5. December traditions in Sweden: Saint Lucia’s Day
In Sweden, one of the highlights of the season is Saint Lucia’s Day on December 13th. The holiday is a blend of Christian and pre-Christian December traditions, with its origins dating back centuries. Young girls dress as Lucia, wearing white gowns and wreaths with candles on their heads, and sing traditional songs to bring light in the dark winter months.
Saint Lucia’s Day is also a time for indulging in traditional Swedish treats. Families often gather to enjoy saffron buns known as lussekatter and ginger cookies.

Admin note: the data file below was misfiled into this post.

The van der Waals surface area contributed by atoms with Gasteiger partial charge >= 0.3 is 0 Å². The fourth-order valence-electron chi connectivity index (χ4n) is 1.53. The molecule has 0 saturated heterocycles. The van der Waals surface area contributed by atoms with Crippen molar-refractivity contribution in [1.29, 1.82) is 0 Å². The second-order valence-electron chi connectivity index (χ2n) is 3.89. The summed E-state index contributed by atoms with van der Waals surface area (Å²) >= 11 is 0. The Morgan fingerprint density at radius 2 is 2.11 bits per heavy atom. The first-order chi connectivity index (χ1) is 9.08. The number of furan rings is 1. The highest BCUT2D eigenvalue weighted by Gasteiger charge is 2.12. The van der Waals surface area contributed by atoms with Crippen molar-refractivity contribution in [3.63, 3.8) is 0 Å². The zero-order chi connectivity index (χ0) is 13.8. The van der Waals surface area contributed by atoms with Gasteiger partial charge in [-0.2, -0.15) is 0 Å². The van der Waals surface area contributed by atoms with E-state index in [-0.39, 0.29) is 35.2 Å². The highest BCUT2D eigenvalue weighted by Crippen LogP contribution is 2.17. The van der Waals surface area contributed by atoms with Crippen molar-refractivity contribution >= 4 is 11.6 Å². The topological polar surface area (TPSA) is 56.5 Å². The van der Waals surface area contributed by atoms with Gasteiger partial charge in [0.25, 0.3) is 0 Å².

6. December traditions in Mexico: Las Posadas
Las Posadas is a nine-day celebration leading up to Christmas, reenacting Mary and Joseph’s search for shelter. The term “Las Posadas” translates to “the inns” or “the lodgings” in Spanish, and the tradition embodies the struggles faced by Mary and Joseph as they sought a place to stay on the eve of Jesus’ birth. Las Posadas typically begins on December 16th and continues for nine consecutive nights, culminating on Christmas Eve.
Participants move from house to house singing carols (known as villancicos) and asking for lodging, and the homeowners respond with verses denying them shelter, echoing the rejection Mary and Joseph experienced. This dialogue continues until the pilgrims finally receive a positive response, typically at the last house on the journey. The ceremony concludes with a “posada party,” with piñatas and traditional treats like tamales, buñuelos, and hot chocolate.
7. December traditions in South Korea: Seollal and Christmas